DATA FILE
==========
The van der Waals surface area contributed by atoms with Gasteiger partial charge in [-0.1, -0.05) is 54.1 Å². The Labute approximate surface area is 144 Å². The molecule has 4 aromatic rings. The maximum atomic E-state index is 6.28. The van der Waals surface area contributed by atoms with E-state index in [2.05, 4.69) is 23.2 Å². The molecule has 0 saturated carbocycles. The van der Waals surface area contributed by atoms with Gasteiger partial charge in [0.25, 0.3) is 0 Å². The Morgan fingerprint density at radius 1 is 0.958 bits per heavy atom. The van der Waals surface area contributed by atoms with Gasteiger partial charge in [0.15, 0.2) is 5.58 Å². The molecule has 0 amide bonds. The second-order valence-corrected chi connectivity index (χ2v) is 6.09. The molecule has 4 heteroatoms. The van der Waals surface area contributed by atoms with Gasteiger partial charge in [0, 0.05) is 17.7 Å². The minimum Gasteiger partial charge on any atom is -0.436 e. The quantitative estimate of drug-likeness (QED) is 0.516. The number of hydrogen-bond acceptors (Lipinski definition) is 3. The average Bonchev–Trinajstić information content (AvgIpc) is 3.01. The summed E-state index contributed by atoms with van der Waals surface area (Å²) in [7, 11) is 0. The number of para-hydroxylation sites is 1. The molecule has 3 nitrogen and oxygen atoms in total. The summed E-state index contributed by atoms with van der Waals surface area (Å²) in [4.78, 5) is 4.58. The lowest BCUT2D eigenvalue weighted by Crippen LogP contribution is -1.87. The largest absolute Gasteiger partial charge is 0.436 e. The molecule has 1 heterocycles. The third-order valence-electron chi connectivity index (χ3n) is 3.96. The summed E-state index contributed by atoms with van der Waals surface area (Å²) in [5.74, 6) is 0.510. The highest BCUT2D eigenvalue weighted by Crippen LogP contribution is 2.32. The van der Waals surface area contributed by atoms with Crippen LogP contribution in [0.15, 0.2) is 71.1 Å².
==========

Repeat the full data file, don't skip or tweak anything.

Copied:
The van der Waals surface area contributed by atoms with Gasteiger partial charge in [-0.1, -0.05) is 54.1 Å². The Labute approximate surface area is 144 Å². The molecule has 4 aromatic rings. The maximum atomic E-state index is 6.28. The van der Waals surface area contributed by atoms with E-state index in [2.05, 4.69) is 23.2 Å². The molecule has 0 saturated carbocycles. The van der Waals surface area contributed by atoms with Gasteiger partial charge in [0.25, 0.3) is 0 Å². The Morgan fingerprint density at radius 1 is 0.958 bits per heavy atom. The van der Waals surface area contributed by atoms with Gasteiger partial charge in [0.15, 0.2) is 5.58 Å². The molecule has 0 amide bonds. The second-order valence-corrected chi connectivity index (χ2v) is 6.09. The molecule has 4 heteroatoms. The van der Waals surface area contributed by atoms with Gasteiger partial charge in [0, 0.05) is 17.7 Å². The minimum Gasteiger partial charge on any atom is -0.436 e. The quantitative estimate of drug-likeness (QED) is 0.516. The number of hydrogen-bond acceptors (Lipinski definition) is 3. The average Bonchev–Trinajstić information content (AvgIpc) is 3.01. The summed E-state index contributed by atoms with van der Waals surface area (Å²) in [7, 11) is 0. The number of para-hydroxylation sites is 1. The molecule has 3 nitrogen and oxygen atoms in total. The summed E-state index contributed by atoms with van der Waals surface area (Å²) in [4.78, 5) is 4.58. The lowest BCUT2D eigenvalue weighted by Crippen LogP contribution is -1.87. The largest absolute Gasteiger partial charge is 0.436 e. The molecule has 1 heterocycles. The third-order valence-electron chi connectivity index (χ3n) is 3.96. The summed E-state index contributed by atoms with van der Waals surface area (Å²) in [5.74, 6) is 0.510. The highest BCUT2D eigenvalue weighted by Crippen LogP contribution is 2.32. The van der Waals surface area contributed by atoms with Crippen LogP contribution in [0.15, 0.2) is 71.1 Å².